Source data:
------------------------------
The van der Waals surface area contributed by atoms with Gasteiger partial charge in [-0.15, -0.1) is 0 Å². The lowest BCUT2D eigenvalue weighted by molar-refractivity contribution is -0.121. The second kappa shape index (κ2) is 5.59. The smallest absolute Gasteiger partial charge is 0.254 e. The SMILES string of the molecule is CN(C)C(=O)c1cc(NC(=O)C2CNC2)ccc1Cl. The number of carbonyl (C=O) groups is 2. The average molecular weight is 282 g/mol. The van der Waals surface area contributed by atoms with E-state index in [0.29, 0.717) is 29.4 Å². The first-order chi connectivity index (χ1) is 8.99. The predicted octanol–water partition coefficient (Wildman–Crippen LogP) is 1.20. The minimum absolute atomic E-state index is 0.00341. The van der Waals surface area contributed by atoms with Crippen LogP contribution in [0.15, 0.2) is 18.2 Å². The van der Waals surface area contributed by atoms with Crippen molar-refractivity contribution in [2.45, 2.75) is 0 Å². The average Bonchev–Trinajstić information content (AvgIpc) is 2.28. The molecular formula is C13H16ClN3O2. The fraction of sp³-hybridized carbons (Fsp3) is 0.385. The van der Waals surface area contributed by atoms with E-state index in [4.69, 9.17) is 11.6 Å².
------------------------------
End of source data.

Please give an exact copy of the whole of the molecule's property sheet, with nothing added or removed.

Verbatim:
The van der Waals surface area contributed by atoms with Gasteiger partial charge in [-0.15, -0.1) is 0 Å². The lowest BCUT2D eigenvalue weighted by molar-refractivity contribution is -0.121. The second kappa shape index (κ2) is 5.59. The smallest absolute Gasteiger partial charge is 0.254 e. The SMILES string of the molecule is CN(C)C(=O)c1cc(NC(=O)C2CNC2)ccc1Cl. The number of carbonyl (C=O) groups is 2. The average molecular weight is 282 g/mol. The van der Waals surface area contributed by atoms with E-state index in [0.29, 0.717) is 29.4 Å². The first-order chi connectivity index (χ1) is 8.99. The predicted octanol–water partition coefficient (Wildman–Crippen LogP) is 1.20. The minimum absolute atomic E-state index is 0.00341. The van der Waals surface area contributed by atoms with Crippen LogP contribution in [0.15, 0.2) is 18.2 Å². The van der Waals surface area contributed by atoms with Crippen molar-refractivity contribution in [2.45, 2.75) is 0 Å². The average Bonchev–Trinajstić information content (AvgIpc) is 2.28. The molecular formula is C13H16ClN3O2. The fraction of sp³-hybridized carbons (Fsp3) is 0.385. The van der Waals surface area contributed by atoms with E-state index in [4.69, 9.17) is 11.6 Å².